Author(s): Strumpf NE, Evans LK
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Abstract Twenty elderly restrained patients and their primary nurses (N = 18) were studied to determine (a) the subjective impact of physical restraints on the patient and (b) the nurses' beliefs about use of restraints. Despite reported cognitive impairments, patients vividly described anger, discomfort, resistance, and fear in response to the experience of physical restraint. The decision to restrain posed a conflict between protection of the patient and beliefs about professional behavior for the nursing staff. Lack of interdisciplinary collaboration in decisions to use a physical restraint was also apparent. The findings suggest that the use of physical restraint is not a benign practice and support the need for developing alternatives more consistent with professional practice and quality care.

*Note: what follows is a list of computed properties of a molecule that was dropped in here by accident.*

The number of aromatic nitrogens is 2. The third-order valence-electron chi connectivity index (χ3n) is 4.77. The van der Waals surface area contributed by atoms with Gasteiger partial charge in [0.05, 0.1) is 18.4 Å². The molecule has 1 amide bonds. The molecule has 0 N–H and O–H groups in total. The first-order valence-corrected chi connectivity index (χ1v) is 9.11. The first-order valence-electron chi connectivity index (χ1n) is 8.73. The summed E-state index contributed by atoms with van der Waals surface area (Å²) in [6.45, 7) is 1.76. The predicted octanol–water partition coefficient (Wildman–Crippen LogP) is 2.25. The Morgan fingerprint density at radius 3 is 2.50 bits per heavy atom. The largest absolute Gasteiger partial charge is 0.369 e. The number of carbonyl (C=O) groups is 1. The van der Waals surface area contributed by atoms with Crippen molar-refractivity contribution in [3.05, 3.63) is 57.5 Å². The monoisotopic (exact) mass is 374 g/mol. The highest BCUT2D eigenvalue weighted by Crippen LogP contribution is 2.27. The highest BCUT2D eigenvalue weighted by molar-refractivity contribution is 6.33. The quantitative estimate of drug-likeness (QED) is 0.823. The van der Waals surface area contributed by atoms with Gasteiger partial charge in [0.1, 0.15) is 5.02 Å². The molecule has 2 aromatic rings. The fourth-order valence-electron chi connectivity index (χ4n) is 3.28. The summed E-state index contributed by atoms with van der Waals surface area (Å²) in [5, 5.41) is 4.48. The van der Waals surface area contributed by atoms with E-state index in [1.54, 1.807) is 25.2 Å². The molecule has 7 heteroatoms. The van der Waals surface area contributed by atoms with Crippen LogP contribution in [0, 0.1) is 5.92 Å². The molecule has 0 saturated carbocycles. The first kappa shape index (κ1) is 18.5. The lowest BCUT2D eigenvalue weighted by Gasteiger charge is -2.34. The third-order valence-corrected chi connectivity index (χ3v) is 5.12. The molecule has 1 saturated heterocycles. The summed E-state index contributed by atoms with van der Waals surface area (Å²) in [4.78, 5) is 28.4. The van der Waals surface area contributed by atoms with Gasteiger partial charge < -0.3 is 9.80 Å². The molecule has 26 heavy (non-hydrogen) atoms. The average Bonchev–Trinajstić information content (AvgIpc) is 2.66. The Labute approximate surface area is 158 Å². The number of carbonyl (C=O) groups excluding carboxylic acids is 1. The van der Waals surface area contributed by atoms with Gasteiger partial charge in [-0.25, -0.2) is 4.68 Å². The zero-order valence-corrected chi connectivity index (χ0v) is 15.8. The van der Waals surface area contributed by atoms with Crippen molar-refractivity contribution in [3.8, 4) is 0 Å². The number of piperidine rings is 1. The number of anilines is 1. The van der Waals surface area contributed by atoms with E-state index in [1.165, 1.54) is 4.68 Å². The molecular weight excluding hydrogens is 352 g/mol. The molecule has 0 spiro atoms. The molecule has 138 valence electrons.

This article was published in Nurs Res
and referenced in Journal of Nursing & Care